Canada's Finance Minister and China's ambassador to Canada will officially inaugurate the opening of a Canadian offshore trading hub for the Chinese currency Monday, a move that will make transactions cheaper for companies doing business with the East Asian giant and could boost trade between the two countries.
The inauguration, which will feature the signing of a memorandum of understanding at the Metro Toronto Convention Centre, follows a long period of negotiations between the two governments and central banks, as well as the officials from Ontario and British Columbia. It will be the first clearinghouse for the Chinese renminbi in North America.
The Canadian hub, which follows other foreign jurisdictions such as London, will allow direct conversions between Canadian and Chinese currencies, without first changing the money into U.S. dollars – a move that will save money for Canadian firms dealing with Chinese ones and will help Canada boost its presence in the world's second largest economy.
Chinese firms sometimes offer discounts to foreign companies that are able to execute transactions in Chinese currency.
"It's a huge opportunity," B.C. Finance Minister Mike de Jong said in an interview. "It's why we've been working so enthusiastically on this project, really, I'd say for the last year and half … For businesses here in B.C., who already account for the largest share of Canada's trade with China, the opportunity to conduct trade in RMB can significantly reduce some of their transaction costs – and could lead to an expansion of their presence in that market."
One study from the Canadian Chamber of Commerce estimated that the RMB trading hub could help Canadian firms save $6.2-billion over 10 years, and potentially boost exports by as much as $32-billion. As an example, the B.C. government said that 3 per cent savings on the roughly $1.8-billion of wood products sold into China last year could see about $54-million saved.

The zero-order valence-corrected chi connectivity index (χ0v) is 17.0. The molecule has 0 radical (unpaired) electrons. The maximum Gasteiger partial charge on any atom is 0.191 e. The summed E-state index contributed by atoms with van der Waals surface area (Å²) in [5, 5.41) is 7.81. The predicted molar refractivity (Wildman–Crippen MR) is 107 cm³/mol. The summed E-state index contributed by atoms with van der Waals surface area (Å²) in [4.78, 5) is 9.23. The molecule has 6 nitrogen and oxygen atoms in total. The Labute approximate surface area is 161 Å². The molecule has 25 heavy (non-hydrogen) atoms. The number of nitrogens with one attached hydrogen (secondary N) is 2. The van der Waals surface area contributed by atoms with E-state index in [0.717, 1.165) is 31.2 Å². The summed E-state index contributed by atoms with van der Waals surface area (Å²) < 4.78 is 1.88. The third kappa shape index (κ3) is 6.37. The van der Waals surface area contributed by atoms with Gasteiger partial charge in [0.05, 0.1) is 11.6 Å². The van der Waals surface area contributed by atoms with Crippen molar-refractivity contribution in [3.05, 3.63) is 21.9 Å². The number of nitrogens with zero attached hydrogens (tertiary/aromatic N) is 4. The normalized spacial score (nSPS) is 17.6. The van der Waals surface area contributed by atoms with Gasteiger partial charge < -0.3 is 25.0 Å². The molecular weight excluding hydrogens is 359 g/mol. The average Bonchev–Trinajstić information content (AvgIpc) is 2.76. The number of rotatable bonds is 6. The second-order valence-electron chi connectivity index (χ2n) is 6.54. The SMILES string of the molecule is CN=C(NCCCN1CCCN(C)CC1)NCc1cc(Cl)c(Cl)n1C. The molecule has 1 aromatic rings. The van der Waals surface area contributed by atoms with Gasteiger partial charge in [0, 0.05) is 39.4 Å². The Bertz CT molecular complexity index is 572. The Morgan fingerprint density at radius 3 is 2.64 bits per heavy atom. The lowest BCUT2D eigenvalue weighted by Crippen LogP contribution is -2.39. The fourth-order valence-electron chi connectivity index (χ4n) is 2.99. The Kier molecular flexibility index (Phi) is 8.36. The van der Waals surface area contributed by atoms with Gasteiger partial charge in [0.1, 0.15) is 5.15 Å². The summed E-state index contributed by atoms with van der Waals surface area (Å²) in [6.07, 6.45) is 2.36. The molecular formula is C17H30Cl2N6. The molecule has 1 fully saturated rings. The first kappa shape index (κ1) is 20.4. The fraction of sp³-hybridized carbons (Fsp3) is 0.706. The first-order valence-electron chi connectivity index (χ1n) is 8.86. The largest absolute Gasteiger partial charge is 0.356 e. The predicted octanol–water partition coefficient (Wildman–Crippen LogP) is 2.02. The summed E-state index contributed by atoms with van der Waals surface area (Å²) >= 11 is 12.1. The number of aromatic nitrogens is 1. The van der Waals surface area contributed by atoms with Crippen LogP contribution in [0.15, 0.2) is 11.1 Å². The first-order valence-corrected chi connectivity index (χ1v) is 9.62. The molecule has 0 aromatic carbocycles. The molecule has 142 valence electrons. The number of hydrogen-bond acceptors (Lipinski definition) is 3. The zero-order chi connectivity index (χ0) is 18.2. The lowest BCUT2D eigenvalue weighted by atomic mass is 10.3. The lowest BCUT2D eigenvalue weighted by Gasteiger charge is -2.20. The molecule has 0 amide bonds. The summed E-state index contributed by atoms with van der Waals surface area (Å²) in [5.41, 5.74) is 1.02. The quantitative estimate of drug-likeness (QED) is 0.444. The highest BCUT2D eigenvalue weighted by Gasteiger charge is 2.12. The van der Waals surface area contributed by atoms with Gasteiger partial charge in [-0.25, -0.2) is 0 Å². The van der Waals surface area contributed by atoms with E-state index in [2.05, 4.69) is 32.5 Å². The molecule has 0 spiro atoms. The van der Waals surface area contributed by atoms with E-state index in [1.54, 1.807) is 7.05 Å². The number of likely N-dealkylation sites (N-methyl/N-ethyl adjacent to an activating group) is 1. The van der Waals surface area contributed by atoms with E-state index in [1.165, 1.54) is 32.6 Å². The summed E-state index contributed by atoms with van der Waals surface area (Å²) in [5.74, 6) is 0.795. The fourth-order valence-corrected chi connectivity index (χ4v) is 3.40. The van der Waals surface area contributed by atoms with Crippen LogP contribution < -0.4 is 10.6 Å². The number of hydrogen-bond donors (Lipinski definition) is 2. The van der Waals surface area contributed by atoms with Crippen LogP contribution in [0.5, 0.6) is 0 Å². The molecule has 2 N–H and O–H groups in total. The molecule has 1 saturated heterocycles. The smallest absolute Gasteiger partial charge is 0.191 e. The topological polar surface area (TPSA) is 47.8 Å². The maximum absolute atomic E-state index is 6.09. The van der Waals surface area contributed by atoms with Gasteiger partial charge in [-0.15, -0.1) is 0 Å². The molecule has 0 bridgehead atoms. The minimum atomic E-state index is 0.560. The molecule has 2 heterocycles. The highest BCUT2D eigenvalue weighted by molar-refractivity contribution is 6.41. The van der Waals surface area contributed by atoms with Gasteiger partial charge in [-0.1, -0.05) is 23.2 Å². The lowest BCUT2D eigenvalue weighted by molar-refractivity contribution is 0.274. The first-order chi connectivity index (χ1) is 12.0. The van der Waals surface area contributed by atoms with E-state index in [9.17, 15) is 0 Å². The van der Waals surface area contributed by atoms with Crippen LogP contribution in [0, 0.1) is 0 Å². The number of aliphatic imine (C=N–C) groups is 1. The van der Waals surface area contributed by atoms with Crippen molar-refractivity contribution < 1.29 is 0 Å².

There originally seemed to be some tension between B.C. and Ontario over which province would get the greater reputational boost from hosting aspects of the trading hub, but in recent months all parties have tended to play this down, emphasizing the national – and largely digital – nature of the exchange.
For B.C., which sends more than 41 per cent of its exports to Asia, the deal was mostly about trade finance and boosting exports; whereas for Ontario, which sends nearly 80 per cent of exports to the United States, the deal was more about reinforcing Toronto's reputation as a global financial centre.
"Certainly, the trading hub involving Toronto will improve our stature as a global financial centre," Ontario Finance Minister Charles Sousa said in an interview. "It will help build our emerging market expertise … We have a huge amount of transactions. You're looking at North American markets all looking at the financial centre of Toronto. I'm very excited."
The move is also part of a concerted effort on Beijing's behalf to further internationalize the Chinese renminbi, or yuan, a deliberate policy to encourage the use of China's currency in international financial transactions.
China has struck similar agreements in Frankfurt, London, Seoul and other global cities. This policy has also included the introduction of so-called "dim sum" bonds – denominated in the Chinese currency – in Hong Kong and Taiwan.
Mr. de Jong helped the province become one of the first Western governments to issue a "dim sum" bond, the second of which, in November, 2014, raised roughly $559-million. This is part of the province investigating various ways of boosting its profile in Asia, he said.
"This has been part of a deliberate strategy on our part to signal to … China that we are supportive of their efforts to internationalize their currency," Mr. de Jong said. "That has carved out a far stronger presence for us than a province of 4.6 million, or a country of 35 million, would otherwise get."